Thursday, April 21, 2011
Review: The Kitchen Daughter by Jael McHenry
Pages: 288 pgs
Genre: Fiction/Food/Magical Realism
Challenges-100+ Reading Challenge, Outdo Yourself Reading Challenge
Buy this Book: Amazon, Powell's, Indiebound
Summary from publisher:
After the unexpected death of her parents, painfully shy and sheltered 26-year-old Ginny Selvaggio seeks comfort in cooking from family recipes. But the rich, peppery scent of her Nonna’s soup draws an unexpected visitor into the kitchen: the ghost of Nonna herself, dead for twenty years, who appears with a cryptic warning (“do no let her…”) before vanishing like steam from a cooling dish.
A haunted kitchen isn’t Ginny’s only challenge. Her domineering sister, Amanda, (aka “Demanda”) insists on selling their parents’ house, the only home Ginny has ever known. As she packs up her parents’ belongings, Ginny finds evidence of family secrets she isn’t sure how to unravel. She knows how to turn milk into cheese and cream into butter, but she doesn’t know why her mother hid a letter in the bedroom chimney, or the identity of the woman in her father’s photographs. The more she learns, the more she realizes the keys to these riddles lie with the dead, and there’s only one way to get answers: cook from dead people’s recipes, raise their ghosts, and ask them.
I am a foodie and a baker. So any book about food will be immediately attractive to me. This one wasn’t an exception especially because it was about the food and cooking traditions that I grew up with.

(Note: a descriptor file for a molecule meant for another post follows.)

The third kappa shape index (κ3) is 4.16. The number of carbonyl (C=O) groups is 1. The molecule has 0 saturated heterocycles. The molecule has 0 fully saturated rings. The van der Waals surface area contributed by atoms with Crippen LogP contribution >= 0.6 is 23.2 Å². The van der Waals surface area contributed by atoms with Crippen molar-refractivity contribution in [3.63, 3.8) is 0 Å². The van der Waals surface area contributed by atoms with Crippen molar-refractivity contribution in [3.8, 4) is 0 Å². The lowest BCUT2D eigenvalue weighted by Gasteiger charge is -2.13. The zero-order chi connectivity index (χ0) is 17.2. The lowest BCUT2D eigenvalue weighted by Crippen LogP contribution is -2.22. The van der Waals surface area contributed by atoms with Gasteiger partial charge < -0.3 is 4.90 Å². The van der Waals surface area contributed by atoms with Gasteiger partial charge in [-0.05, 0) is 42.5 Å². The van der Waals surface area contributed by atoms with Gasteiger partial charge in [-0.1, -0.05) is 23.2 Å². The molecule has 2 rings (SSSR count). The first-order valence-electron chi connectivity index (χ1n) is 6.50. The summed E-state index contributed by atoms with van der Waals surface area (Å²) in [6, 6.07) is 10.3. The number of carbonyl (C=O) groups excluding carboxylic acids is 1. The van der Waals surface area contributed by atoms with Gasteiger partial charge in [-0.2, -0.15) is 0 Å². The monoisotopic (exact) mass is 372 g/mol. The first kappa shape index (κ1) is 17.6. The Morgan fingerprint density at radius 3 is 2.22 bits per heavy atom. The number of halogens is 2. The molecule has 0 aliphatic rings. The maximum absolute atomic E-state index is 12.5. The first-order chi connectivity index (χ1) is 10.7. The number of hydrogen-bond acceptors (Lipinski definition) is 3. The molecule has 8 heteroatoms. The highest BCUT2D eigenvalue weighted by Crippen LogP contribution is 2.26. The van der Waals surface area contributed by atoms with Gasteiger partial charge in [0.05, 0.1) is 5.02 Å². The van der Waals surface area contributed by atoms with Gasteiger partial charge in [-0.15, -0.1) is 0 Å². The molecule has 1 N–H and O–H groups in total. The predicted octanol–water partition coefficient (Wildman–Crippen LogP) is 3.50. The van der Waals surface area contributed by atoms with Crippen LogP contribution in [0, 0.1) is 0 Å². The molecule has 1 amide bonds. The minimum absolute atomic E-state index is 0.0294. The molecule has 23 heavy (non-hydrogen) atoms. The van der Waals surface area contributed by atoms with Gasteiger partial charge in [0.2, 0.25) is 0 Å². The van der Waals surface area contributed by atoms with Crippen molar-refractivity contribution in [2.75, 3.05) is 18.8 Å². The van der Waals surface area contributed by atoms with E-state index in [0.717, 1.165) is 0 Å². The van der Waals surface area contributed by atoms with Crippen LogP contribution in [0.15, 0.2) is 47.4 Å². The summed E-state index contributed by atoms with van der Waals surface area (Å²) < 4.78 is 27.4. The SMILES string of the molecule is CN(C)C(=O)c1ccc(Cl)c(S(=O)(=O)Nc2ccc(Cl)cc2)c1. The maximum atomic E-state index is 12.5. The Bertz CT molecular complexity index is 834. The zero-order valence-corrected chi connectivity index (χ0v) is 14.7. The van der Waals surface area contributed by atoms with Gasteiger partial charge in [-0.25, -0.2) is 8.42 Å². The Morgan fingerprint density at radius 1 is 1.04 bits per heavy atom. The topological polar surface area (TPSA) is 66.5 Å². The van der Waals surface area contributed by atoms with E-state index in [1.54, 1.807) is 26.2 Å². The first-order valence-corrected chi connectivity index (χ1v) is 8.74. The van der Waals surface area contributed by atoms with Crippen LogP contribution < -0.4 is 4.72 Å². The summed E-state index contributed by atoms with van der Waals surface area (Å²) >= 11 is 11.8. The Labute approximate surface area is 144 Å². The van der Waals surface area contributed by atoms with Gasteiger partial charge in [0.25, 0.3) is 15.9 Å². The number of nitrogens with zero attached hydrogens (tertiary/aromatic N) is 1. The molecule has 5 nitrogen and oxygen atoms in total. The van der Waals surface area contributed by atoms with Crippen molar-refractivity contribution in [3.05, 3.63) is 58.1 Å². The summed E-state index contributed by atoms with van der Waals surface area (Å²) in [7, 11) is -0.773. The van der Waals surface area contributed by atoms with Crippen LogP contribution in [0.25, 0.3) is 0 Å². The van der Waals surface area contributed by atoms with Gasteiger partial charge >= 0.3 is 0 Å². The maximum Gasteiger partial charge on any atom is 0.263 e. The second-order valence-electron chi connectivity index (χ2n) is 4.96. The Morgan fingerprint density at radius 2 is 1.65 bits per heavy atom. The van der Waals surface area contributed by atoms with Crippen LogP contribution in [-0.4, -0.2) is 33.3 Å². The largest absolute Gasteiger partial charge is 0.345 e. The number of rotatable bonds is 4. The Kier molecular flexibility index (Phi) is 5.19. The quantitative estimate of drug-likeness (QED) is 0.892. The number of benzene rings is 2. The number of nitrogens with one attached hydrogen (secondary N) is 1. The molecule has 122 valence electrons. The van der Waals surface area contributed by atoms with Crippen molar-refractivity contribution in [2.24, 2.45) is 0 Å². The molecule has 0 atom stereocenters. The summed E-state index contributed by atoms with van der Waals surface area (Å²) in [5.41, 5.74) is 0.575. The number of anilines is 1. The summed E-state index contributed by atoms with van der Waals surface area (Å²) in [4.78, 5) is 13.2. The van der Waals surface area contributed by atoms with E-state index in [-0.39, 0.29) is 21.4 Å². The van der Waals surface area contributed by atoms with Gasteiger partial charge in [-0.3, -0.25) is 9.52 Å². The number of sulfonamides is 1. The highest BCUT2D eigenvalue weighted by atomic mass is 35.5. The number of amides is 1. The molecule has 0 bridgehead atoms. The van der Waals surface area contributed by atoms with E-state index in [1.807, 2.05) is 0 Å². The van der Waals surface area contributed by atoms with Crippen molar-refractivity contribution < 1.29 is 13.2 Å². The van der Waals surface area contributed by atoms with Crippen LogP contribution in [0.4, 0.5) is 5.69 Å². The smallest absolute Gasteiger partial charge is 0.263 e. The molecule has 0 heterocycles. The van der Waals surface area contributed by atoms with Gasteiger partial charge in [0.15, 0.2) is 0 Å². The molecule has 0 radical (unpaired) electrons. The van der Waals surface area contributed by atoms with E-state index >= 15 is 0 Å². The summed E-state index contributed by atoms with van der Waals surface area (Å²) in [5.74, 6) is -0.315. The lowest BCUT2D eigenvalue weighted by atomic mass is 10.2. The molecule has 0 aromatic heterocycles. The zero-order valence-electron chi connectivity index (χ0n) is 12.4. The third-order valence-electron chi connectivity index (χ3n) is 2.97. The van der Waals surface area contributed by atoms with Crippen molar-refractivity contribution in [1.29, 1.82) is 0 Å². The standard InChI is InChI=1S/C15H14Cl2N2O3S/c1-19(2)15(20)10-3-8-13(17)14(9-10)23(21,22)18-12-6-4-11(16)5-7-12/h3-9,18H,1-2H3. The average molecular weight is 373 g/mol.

I found Ginny to be one of the most charming characters I’ve ever come across. Spending a couple of hours in her mind and learning the way she processes information was truly an experience. I was kind of amazed that she had never actually been diagnosed with Asperger’s. Her father was a doctor. Shouldn’t he have noticed? He probably did but did not want to admit something was “not normal” about his daughter.
I have not read many books about Asperger’s and I don’t know much beyond the basic knowledge about it. But I loved how much research went into this book and how accurately Asperger’s was portrayed. I also loved the element of magical realism. It kind of reminded me of Like Water For Chocolate. In a good way because I really hated that book. I thought it was brilliantly woven in with the ghosts appearing as their recipe was prepared. It really shows how food can really bring to life traditions and memories. It definitely makes me think much differently about my family’s recipes that go back generations.
*A copy of this book was provided to me by the publisher for review. My opinion is my own and has not been influenced in any way and any monies made from associate or affiliate accounts are recycled back into the blog.